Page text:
Two alterations to the history major represent the most significant change to the History Department in a generation, according to History Director of Undergraduate Studies Beverly Gage.
The changes were approved at Thursday’s faculty meeting and will impact current freshmen and sophomores. Students are now required to pursue one of two tracks: either a “global” track, consisting of five courses spread across five different geographic regions, or a “specialist” track, which allows a five-course specialization in one geographic area or thematic “pathway.” Some examples of “pathways,” which are already offered as suggestions to students are “Religion in Context” and “War and Society.” Additionally, students will now be allowed to write a one-semester thesis instead of a year-long one.
History professor Julia Stephens said she is in favor of these changes because they allow for more flexibility within the major.
“What strikes me as really great about these changes is that the major will be more self-directed and give students the power to carve their own path,” she said. “Rather than one model fits all, students suddenly can put together a program more tailored to their individual interests.”
The new track options will replace the current geographic distribution requirement for history upperclassmen, but will not do away with the requirement of taking two courses from the pre-industrial era.
History professor Anne Eller said these changes are the brainchild of Gage, whose open-mindedness and innovative approach have been instrumental in developing the History Department.
Gage said she first began to investigate updating the major because of student input, declining departmental enrollment and a desire to adjust to the national standard.
“I think that some of these conversations were spurred by the fact that the number of majors was in decline,” she said. “We also were the only department at Yale and, with one exception, the only History Department in the country that required all of our students to write a two-semester essay.”
The History Undergraduate Advisory Council aided Gage in determining which alterations should be made, said council member Isabel Singer ’16.
Singer added that there are both positive and negative aspects to the changes.
“The possibility of having a one-semester thesis option would make it easier to double major with history and another discipline,” she said. “The only minus to the changes is that, just like with any new systems, there will be some kinks to work out. I worry there are too many options for pathways, which may make the system confusing to navigate.”
Of 13 students interviewed, 12 supported the addition of a specialized track, and nine said they were in favor of a one-semester thesis option.
Christopher Reese ’18 said the ability to avoid areas of history about which he is not fascinated through specialization has made him more seriously consider the major. He added that the shorter thesis requirement also has increased his interest in the major.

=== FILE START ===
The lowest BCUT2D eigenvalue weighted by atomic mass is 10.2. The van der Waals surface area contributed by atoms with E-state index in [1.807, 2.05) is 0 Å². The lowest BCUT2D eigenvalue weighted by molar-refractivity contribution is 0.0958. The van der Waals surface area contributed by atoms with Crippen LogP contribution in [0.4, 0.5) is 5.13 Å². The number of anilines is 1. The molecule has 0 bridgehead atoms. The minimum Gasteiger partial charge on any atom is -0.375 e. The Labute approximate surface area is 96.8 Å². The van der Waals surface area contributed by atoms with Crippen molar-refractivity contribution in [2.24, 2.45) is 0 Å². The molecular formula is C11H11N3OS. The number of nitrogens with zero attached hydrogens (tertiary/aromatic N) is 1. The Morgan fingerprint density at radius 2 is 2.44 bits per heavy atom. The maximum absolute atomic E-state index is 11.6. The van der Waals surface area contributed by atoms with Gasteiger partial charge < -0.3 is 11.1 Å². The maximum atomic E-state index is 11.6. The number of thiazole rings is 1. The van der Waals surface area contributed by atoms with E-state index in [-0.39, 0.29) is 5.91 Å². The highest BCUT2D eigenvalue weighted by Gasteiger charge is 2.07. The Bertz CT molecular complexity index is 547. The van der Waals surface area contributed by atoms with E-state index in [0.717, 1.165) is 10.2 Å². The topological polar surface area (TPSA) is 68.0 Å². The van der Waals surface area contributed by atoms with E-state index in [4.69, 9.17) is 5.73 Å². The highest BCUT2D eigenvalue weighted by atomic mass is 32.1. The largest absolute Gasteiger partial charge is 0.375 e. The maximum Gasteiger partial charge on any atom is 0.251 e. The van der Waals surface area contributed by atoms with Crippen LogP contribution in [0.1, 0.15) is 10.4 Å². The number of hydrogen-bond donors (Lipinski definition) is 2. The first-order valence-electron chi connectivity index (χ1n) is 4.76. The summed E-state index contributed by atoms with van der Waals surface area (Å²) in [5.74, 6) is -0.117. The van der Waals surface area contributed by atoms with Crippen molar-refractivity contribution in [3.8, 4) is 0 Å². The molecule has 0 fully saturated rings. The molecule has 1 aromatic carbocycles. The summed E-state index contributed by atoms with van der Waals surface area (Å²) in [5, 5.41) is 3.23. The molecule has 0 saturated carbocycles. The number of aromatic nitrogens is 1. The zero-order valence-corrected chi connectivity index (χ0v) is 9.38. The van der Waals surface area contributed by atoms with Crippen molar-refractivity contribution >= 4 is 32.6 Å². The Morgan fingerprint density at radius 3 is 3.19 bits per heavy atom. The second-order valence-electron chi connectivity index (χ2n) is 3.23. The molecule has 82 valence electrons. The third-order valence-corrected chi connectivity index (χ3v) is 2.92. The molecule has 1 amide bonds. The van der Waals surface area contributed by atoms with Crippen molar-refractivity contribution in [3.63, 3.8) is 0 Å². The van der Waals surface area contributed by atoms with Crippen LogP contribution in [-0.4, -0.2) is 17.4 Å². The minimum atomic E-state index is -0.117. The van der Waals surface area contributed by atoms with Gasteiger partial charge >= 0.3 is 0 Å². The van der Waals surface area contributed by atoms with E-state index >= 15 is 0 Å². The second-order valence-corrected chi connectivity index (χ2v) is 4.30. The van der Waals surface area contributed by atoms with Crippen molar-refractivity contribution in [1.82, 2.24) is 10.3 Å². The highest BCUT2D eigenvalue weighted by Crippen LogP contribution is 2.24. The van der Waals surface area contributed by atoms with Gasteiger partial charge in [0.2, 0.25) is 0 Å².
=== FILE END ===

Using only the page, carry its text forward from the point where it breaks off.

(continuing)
“The thesis change definitely makes the major more appealing to me, because I don’t want to sacrifice my entire senior year for a paper,” he said. “Now I could focus on the paper for one semester and enjoy my senior year and this University during the other.”
Zach Cohen ’18 said he supports the addition of a specialized route because it allows students to enroll in the courses they want to take most. However, he said he is not in favor of a shorter thesis because it undermines the depth of understanding he sees as integral to being a history major. Michael Carden ’18 said he too is in favor of specialization because it not only caters to student interest, but also has value in the real world.
“I think history is an important major because of its implications to modern day,” he said. “Rather than having to survey space and time, specializing in a particular region would allow me to investigate a region about which I’m truly passionate and really understand it.”
Russian and East European Studies major Joseph Haberman ’17 said the two-track option has not swayed him toward the history major, away from his more narrowly-focused field of study. But Haberman added that he expects the specialized route to increase the popularity of the department.
Changes to the humanities major also were implemented at the faculty meeting: The number of required courses will increase from 13 to 14 — though two prerequisites will be eliminated — and two core seminars will become a required part of the major. The seminars will be co-taught by two different instructors each year, with one focusing broadly on “modernities” and the other on “interpretations.”
Chair of the Humanities Program Bryan Garsten said that because the program can cover a variety of areas — from literature and music to art and history — these changes are meant to create a somewhat coherent program around these distinct parts.
“For a number of years we’ve wanted to add a spine of courses that all humanities majors took,” he said. “Now every humanities major will have these two experiences in addition to starting out with survey courses [on] works that have come to be seen as fundamental to a cultural tradition.”
Garsten said these changes were not motivated by a desire to increase the number of humanities majors, but simply to create more common ground among humanities majors.
Humanities major Carolyn Hansen ’16 said she understands the advantages of creating more ties between majors, but added that these changes worry her nonetheless.
“I’m nervous about the changes, but uniting the humanities majors would be a good thing,” she said. “Except one of the best things about the major is that you are expected to design a rigorous, cohesive curriculum for yourself — that’s part of what makes it so attractive.”